- The Covid-19 pandemic prompted the Social Security Administration to prioritize phone over in-person services.
- But outdated technology and other glitches led to disruptions, a new report found.
A new report from the Social Security Administration Office of the Inspector General found the agency experienced more than 40 telephone system disruptions between May 2021 and December 2022.
The disruptions came as the agency limited its in-person services following the onset of the Covid-19 pandemic. During that time, the telephone was the "primary option" for the public to interact with the agency's employees, the report noted.
Most of the disruptions happened between October and December 2022 and involved the agency's 800 number, resulting in longer wait times or busy messages, according to the report from the office of Inspector General Gail Ennis. The office oversees the Social Security Administration's programs and operations on the public's behalf.
The unanswered rate reached its highest among the service disruption dates identified in the report — 80.4% — on Feb. 22 and 23. During those two days, excessive calls per second happened while the phone system was at peak capacity, while the average speed with which calls were answered was 46.3 minutes.
The servers were rebooted, and preventive measures were put in place with the goal of preventing the issue from happening again, according to the report.
Other dates identified in the report showed the unanswered rate ranged from 32.3% at the lowest, while the average speed at which calls were answered was at least 13.5 minutes.
The official average phone wait times are around 35 minutes, according to Kathleen Romig, director of Social Security and disability policy at the Center on Budget and Policy Priorities.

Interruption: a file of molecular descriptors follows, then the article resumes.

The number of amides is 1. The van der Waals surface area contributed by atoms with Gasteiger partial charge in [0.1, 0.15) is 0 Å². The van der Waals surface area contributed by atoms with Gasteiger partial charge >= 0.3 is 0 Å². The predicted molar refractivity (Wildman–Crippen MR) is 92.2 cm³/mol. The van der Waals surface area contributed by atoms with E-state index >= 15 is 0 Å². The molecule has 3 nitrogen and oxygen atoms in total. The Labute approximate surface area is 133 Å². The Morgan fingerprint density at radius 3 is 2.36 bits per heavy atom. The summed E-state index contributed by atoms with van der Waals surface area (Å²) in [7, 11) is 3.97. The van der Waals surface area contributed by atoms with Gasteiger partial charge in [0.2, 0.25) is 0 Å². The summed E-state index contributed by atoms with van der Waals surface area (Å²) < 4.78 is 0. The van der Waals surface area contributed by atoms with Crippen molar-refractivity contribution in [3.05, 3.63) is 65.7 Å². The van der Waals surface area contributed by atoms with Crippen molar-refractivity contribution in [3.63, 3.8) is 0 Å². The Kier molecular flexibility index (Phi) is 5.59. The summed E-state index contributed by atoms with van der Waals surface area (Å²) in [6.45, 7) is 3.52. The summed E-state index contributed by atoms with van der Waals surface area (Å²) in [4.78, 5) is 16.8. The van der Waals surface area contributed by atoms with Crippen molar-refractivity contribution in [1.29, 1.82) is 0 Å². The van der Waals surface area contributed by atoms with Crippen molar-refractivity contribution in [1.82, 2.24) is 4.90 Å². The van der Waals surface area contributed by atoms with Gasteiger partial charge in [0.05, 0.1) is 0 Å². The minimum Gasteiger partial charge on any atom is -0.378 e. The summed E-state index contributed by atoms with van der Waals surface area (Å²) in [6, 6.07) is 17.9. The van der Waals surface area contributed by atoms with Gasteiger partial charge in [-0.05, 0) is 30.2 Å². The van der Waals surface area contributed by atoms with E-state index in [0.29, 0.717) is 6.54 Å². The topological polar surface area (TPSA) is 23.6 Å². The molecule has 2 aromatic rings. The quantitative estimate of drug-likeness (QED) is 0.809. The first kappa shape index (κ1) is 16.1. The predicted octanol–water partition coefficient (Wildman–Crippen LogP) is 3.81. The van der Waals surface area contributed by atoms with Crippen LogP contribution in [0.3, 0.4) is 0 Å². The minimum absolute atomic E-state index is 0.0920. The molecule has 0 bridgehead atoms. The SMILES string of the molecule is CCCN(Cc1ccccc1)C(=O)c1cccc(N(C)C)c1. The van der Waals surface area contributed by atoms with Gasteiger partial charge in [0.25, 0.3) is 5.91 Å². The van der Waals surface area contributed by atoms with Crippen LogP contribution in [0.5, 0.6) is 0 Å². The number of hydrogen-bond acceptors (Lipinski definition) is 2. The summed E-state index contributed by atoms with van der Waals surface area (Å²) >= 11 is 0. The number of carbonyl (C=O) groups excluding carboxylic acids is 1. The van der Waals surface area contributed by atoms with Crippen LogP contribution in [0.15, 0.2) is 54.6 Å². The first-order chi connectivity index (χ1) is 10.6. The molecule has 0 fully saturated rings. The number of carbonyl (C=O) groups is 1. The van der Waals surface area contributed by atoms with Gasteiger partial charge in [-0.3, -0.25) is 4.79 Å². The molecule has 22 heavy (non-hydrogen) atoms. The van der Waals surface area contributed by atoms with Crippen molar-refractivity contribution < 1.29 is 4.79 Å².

"Most people I've talked to have experienced longer wait times than that," Romig said.
For periods of up to two days, the 800-number services, including those that are automated, were unavailable, the report found.
Reasons for the disruptions included defective hardware, software glitches and server issues.
"The telephone is still a primary method of communication for handling business for many Americans, particularly the vulnerable, elderly or disabled," said Ennis. "It is critical that SSA is reachable, especially by those who depend on them the most."
To better serve the public following the onset of the pandemic, the Social Security Administration implemented temporary workarounds to its telephone systems, the agency's chief of staff, Scott Frey, said in a written response to the Office of the Inspector General's report.
"Since then, we worked steadily to improve the stability of this temporary solution, reducing service disruptions since Dec. 30, 2022," Frey wrote.
For years, the Social Security Administration has had three telephone systems for its 800 number, field offices and headquarters, according to the report. The agency plans to replace those with a single, uniform platform that is intended to be more "efficient, stable and functional," according to the report. The Covid-19 pandemic has delayed that upgrade.
The agency plans to implement a new telephone platform for the 800 number by the end of the 2023 fiscal year, Frey wrote.
The Social Security Administration did not immediately respond to a request for further comment.
In addition to technological improvements, the Social Security Administration also needs to have more people answering the phone, according to Romig.
"In order to have more people answering the phones, you need more money," she added.
But securing extra resources for the federal agency may not be easy, Romig said.
The recent debt limit deal agreed to an average flat funding of 2023 levels for next year, she added. Romig noted, however, that House Republicans are pushing for average appropriations of 2022 levels.
Either of those options would be harmful to the agency's ability to provide services, she said.
The agency has many fixed costs that increase with inflation. At the same time, about 1 million people become beneficiaries on average each year due to the aging population, Romig said.
Capping fiscal year 2024 spending at a 2022 enacted level would cause a cut of about 6% from the agency's 2023 enacted funding, Social Security Administration acting commissioner Kilolo Kijakazi wrote in a March letter to Rep. Rosa DeLauro, D-Conn., ranking member of the House Appropriations Committee.
A 6% cut below current funding would "significantly affect our ability to serve the public and undermine our core mission — producing longer wait times for benefits and to reach SSA representatives, as well as reduced access to in-person service," Kijakazi wrote.